Having a good analysis tool will cut down on the process immensely. Don’t embark on this journey without one.

Step #2: Analyze as Many Deals as Possible

The next step is to find deals to analyze. Start with and search for the kind of deals you’re interested in. Contact the broker and request the marketing package and financials.

Then model the financials using the deal analyzer to determine what the TRUE value of the property is and how much you can offer.

In the beginning, it might take you a while to get the hang of it. But after a couple of dozen times, you’ll get faster and more accurate.

After a while, you’ll start using phrases like, “What do you think the building will trade at?” and “What is the prevailing cap rate for buildings like this?” You’ll start sounding less and less like a newbie, and your confidence will skyrocket. Brokers, sellers, and even potential investors will start to take you seriously.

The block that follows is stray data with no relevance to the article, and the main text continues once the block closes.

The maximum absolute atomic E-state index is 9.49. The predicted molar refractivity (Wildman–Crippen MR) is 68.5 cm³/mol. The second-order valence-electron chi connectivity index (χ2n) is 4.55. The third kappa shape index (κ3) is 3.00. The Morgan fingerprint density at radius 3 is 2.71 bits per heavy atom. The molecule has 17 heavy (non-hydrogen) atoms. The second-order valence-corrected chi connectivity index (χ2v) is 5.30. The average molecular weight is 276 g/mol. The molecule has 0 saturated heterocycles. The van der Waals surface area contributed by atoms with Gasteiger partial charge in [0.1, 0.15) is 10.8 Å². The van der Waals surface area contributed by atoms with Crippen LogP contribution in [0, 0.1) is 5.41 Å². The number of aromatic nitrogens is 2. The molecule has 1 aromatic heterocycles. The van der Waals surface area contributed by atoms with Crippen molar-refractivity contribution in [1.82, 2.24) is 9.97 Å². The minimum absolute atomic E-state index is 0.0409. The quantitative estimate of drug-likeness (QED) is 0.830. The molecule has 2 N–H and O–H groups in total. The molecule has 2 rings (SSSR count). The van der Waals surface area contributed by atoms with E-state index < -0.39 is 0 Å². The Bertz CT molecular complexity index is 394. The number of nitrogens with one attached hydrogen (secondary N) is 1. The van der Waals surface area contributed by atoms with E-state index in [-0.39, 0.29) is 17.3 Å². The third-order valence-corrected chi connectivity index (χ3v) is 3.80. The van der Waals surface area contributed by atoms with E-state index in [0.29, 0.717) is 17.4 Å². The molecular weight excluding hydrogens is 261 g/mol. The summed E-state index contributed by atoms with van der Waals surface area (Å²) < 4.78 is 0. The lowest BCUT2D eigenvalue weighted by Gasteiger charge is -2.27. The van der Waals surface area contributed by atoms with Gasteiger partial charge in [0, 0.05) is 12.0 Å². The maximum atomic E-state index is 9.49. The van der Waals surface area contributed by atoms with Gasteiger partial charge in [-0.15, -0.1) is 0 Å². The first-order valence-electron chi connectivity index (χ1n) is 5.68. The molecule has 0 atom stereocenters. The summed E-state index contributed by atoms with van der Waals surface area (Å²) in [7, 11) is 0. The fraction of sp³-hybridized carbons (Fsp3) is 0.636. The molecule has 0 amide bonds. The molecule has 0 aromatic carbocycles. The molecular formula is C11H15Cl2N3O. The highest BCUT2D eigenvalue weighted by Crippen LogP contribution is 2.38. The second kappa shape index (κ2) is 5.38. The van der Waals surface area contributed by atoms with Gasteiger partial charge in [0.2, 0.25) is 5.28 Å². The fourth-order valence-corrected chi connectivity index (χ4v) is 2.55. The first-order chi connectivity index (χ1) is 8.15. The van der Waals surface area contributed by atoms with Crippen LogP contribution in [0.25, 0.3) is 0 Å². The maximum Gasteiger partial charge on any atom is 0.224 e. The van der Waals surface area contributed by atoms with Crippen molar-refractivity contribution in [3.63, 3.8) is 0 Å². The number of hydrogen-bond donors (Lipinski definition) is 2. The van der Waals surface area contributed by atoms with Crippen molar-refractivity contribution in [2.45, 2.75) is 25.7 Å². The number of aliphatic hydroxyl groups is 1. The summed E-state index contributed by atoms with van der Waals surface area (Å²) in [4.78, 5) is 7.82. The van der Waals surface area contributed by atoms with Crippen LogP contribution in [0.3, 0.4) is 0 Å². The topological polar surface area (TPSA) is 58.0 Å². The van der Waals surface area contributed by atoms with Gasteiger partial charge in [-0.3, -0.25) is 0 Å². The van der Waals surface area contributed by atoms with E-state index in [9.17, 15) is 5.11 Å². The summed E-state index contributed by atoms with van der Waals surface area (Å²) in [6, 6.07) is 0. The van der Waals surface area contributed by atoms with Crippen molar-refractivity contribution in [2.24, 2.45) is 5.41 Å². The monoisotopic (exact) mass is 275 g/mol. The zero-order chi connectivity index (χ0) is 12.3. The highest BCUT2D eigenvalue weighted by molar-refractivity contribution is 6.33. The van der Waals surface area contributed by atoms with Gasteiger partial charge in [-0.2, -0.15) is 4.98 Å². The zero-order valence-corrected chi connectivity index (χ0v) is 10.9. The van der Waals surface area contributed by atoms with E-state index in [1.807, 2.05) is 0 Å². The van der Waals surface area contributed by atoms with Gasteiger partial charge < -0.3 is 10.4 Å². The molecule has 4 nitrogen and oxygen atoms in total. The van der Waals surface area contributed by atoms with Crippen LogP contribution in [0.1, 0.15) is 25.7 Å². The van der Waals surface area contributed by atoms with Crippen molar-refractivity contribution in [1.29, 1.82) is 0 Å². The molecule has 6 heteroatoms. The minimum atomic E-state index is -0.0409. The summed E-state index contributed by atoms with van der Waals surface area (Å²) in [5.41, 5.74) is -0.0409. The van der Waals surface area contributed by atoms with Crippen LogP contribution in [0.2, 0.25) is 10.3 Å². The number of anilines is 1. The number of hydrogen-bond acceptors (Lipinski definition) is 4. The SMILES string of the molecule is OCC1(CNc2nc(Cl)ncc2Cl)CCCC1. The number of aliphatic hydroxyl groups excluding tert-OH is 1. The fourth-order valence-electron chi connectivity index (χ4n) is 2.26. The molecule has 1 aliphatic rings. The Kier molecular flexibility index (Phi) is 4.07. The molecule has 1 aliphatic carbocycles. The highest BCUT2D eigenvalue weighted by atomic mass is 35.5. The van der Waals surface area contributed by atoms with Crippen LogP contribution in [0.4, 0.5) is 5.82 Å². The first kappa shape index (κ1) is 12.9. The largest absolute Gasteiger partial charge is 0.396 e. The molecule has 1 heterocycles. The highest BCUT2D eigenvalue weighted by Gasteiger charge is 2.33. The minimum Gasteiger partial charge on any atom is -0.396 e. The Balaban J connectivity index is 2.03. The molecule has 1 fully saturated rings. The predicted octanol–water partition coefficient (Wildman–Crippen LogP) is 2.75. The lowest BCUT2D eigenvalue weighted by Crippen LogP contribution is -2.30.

The Key to Doing More Deals

The rule of thumb is that you’ll need to analyze about 100 deals to get one to close.

So you can work backwards from that to give you an idea of how long it will take for you to do a deal.

If you want to do a deal within a year, then you’d have to analyze at least two deals per week. If you want to accelerate that timeline, then you’ll have to analyze more deals.

Related: Newbies: Don’t Forget These 4 Areas When Evaluating Multi-Unit Deals

A lot of newbies want to do their first deal in the first three months of getting started but are only dedicating a few hours per week. Deals aren’t just going to fall into your lap. You’re going to have to work for it. Multifamily is like any other real estate strategy; it’s a numbers game.

So get out there, get yourself a good deal analyzer, and start analyzing deals. Not only will your confidence soar, but you’re more likely to get that first deal done sooner!

Newbies: How many deals do you analyze in your average week? Any question about how to get started in multifamily analysis?

Leave your questions below!

About Author

Michael Blank